Wednesday, January 27, 2010

The Christian Fundamental Too

The author of Hebrews points to a quality of faith that in my opinion actually makes it functional: certainty. Faith is not reducible to a probabalistic scale nor does it arise in those who have nothing to lose. Faith is a conviction tangible enough to base proceeding on though proceeding could cost one his or her life. Paul calls such faith "belief in the heart" in the passage we've been looking at. Salvation requires it in those being saved.

I've said Christianity is based not on doctrine, but on an historical event. You weren't there, neither was I; nonetheless, in order to be saved we must be as certain that the event occured as if we had been there. As much as it would have been cool to be there, we miss no blessing coming along much later and believing despite not seeing. Let it be noted however, believing is not hoping. It's being drop dead certain. If one is not certain that Jesus of Nazareth rose from the dead, he or she cannot be saved, is not a Christian, and is still under the burden of sin.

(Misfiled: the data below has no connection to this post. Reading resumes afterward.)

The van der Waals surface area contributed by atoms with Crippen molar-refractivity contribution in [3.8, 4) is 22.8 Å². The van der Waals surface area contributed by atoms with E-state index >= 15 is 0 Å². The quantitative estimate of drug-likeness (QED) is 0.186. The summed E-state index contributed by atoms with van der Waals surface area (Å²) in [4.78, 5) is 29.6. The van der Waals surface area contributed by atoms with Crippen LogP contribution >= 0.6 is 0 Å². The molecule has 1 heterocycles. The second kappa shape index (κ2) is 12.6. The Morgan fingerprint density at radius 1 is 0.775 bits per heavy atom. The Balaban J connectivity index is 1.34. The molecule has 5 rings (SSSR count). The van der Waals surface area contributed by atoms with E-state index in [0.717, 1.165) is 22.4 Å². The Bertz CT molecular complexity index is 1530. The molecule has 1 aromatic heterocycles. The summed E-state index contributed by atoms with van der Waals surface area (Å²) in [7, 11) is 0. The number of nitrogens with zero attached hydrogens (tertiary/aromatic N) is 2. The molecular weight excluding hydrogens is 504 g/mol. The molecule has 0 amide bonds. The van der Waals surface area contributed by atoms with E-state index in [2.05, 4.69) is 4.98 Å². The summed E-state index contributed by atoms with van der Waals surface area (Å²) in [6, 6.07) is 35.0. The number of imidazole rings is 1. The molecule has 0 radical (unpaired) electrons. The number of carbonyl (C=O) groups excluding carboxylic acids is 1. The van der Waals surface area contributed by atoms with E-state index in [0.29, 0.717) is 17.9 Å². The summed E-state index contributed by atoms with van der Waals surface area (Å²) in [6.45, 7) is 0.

Jesus doesn't stand at the threshold of his clubhouse and quiz potential members before they're allowed in the door, "Do you ascribe to the Sermon on the Mount?" "Do you accept the trinity?" "Do you acknowledge apocryphal and/or pseudepigraphal writings as canon?" He doesn't even ask if you've been good this year! That is not really the proper conception of what being the gate of the sheepfold is.

Yet, through the ages, that does seem to be the approach the church has taken. Is it any wonder the centrality of the resurrection has gotten lost in the shuffle? No one was ever saved by catechism, by theology, nor even baptism for that matter. Those that are saved, are saved because Jesus rose from the dead and they respond to that fact in an appropriate manner.

There is more to be said...